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Types of Retailers


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Intensity

Level

Objective & Product Type

Examples

Intensive

  • Achieve mass marketselling

  • Convenience goods

Candy, gum,

magazines,

soda pop, batteries

Retail Distribution Strategy


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Retail Distribution Strategy

Intensity

Level

Objective & Product Type

Examples

Selective

  • Work with selected

  • intermediaries

  • Shopping and some

  • specialty goods.

DVD players, TVs,

personal computers,

cameras, furniture,

most clothing


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Retail Distribution Strategy

Intensity

Level

Objective & Product Type

Examples

Exclusive

  • Work with very fewintermediaries

  • Specialty goods

Some designer clothing and purses,

private helicopters, private airplanes


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Non-Store Retailing

  • Direct selling

  • Vending machines, kiosks, and carts


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Multilevel marketing

  • E.g. Amway, Mary Kay Cosmetics

  • NOT pyramid schemes!

    Pyramid scheme example: The “Plane Game”


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Electronic retailing

Sometimes calledE-tailingorB2C E-commerce

  • Amazon.com

  • Target.com


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Direct marketing


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Supply Chain Management

“Re-engineering the processes along the entire value chain from producers to consumers to simultaneously reduce inventories and reduce stock-out or line-down situations.”


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The Supply Chain for Fiberrific Cereal

Foodstuff

Suppliers

Foodstuff

Suppliers

Foodstuff

Suppliers

Packaging

Suppliers

Packaging

Suppliers

Packaging

Suppliers

Wholesalers

Wholesalers

Retailers

Retailers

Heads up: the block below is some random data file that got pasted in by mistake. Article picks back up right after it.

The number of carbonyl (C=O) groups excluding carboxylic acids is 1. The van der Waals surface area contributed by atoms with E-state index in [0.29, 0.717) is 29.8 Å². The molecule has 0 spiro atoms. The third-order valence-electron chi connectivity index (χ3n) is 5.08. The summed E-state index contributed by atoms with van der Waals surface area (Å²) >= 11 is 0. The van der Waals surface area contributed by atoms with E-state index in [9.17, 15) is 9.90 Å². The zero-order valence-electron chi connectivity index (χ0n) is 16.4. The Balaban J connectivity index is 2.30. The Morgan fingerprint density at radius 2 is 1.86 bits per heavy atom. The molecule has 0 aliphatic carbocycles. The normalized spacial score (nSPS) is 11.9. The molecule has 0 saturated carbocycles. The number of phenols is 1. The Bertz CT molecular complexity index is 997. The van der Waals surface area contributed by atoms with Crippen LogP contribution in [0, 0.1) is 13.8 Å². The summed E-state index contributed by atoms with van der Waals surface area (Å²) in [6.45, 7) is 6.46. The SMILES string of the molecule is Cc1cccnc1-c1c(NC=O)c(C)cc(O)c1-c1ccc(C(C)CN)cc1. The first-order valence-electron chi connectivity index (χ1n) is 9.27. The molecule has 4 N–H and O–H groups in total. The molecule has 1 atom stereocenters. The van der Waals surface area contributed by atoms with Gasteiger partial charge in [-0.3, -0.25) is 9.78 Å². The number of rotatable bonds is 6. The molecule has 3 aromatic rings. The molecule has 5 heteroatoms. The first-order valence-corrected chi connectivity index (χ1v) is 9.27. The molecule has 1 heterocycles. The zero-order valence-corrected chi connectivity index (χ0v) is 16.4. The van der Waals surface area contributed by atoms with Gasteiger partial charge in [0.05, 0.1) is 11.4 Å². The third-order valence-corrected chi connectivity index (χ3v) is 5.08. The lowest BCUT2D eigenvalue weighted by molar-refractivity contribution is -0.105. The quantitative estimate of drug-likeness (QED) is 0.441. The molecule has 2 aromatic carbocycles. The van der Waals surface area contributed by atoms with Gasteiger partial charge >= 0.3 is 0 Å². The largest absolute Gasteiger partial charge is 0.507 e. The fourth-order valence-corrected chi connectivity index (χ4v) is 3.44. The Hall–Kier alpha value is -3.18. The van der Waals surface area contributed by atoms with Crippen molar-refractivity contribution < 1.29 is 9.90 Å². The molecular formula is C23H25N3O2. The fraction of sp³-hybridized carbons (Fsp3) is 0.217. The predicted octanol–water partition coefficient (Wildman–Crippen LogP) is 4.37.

Retailers

ManufacturingFacility

Storage

CompanyHQ

Warehouse

Consumer


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Logistics

  • Inbound logistics: is concerned with bringing raw materials, packaging, and parts from suppliers to your company efficiently.

  • Materials handling: is the movement of raw materials, parts, and goods within the company.


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Outbound Logistics

  • Outbound logistics is concerned with managing the flow of finished products from your company to your customers.


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Freight Forwarder

  • A freight forwarder is a company that puts many small shipments together to create a single large shipment that can be transported cost-effectively to the final destination.


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Choosing the right transportation mode

  • The largest percentage of goods in the U.S. (by volume) is shipped by rail (35-40%).

  • Trucks are the second most popular surface transportation mode, handling about 25% of the volume.

    • Can deliver to almost any business destination


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Choosing the right transportation mode

  • Water transportation is the cheapest per pound, but is slow and offers limited destinations.

  • Pipelines are used primarily for transporting water, petroleum, and petroleum products.

  • Air transportation is the fastest, but the most expensive per pound.


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Intermodal transportation

Piggyback: loading truck trailers on railcars.


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Intermodal transportation

  • Fishyback: loading truck trailers onto ships


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Intermodal transportation

  • Birdyback: loading truck trailers onto airplanes